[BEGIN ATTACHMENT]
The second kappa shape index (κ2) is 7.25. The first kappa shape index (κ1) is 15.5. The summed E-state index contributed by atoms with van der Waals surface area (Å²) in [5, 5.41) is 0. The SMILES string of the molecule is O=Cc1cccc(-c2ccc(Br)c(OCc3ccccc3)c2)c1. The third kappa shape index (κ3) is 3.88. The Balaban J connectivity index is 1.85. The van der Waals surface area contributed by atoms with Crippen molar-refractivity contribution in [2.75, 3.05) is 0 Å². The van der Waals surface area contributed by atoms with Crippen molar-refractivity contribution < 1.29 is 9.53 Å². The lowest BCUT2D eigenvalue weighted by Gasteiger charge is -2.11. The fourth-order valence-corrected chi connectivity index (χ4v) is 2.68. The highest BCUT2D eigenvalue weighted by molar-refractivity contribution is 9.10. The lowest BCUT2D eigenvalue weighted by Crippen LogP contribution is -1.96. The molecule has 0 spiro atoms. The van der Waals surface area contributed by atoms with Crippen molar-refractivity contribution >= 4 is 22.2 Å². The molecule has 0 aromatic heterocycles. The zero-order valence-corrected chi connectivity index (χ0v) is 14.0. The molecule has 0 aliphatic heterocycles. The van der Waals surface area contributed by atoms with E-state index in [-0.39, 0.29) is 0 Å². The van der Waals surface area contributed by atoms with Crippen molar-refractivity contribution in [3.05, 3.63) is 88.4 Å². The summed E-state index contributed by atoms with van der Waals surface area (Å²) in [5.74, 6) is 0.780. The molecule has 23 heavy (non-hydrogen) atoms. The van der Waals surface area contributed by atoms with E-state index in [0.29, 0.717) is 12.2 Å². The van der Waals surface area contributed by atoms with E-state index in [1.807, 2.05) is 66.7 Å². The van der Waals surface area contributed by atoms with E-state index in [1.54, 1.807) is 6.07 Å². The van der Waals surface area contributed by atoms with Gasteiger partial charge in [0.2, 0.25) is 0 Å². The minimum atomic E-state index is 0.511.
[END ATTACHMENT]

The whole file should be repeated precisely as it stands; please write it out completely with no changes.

The second kappa shape index (κ2) is 7.25. The first kappa shape index (κ1) is 15.5. The summed E-state index contributed by atoms with van der Waals surface area (Å²) in [5, 5.41) is 0. The SMILES string of the molecule is O=Cc1cccc(-c2ccc(Br)c(OCc3ccccc3)c2)c1. The third kappa shape index (κ3) is 3.88. The Balaban J connectivity index is 1.85. The van der Waals surface area contributed by atoms with Crippen molar-refractivity contribution in [2.75, 3.05) is 0 Å². The van der Waals surface area contributed by atoms with Crippen molar-refractivity contribution < 1.29 is 9.53 Å². The lowest BCUT2D eigenvalue weighted by Gasteiger charge is -2.11. The fourth-order valence-corrected chi connectivity index (χ4v) is 2.68. The highest BCUT2D eigenvalue weighted by molar-refractivity contribution is 9.10. The lowest BCUT2D eigenvalue weighted by Crippen LogP contribution is -1.96. The molecule has 0 spiro atoms. The van der Waals surface area contributed by atoms with Crippen molar-refractivity contribution >= 4 is 22.2 Å². The molecule has 0 aromatic heterocycles. The zero-order valence-corrected chi connectivity index (χ0v) is 14.0. The molecule has 0 aliphatic heterocycles. The van der Waals surface area contributed by atoms with E-state index in [-0.39, 0.29) is 0 Å². The van der Waals surface area contributed by atoms with Crippen molar-refractivity contribution in [3.05, 3.63) is 88.4 Å². The summed E-state index contributed by atoms with van der Waals surface area (Å²) in [5.74, 6) is 0.780. The molecule has 23 heavy (non-hydrogen) atoms. The van der Waals surface area contributed by atoms with E-state index in [0.29, 0.717) is 12.2 Å². The van der Waals surface area contributed by atoms with E-state index in [1.807, 2.05) is 66.7 Å². The van der Waals surface area contributed by atoms with E-state index in [1.54, 1.807) is 6.07 Å². The van der Waals surface area contributed by atoms with Gasteiger partial charge in [0.2, 0.25) is 0 Å². The minimum atomic E-state index is 0.511.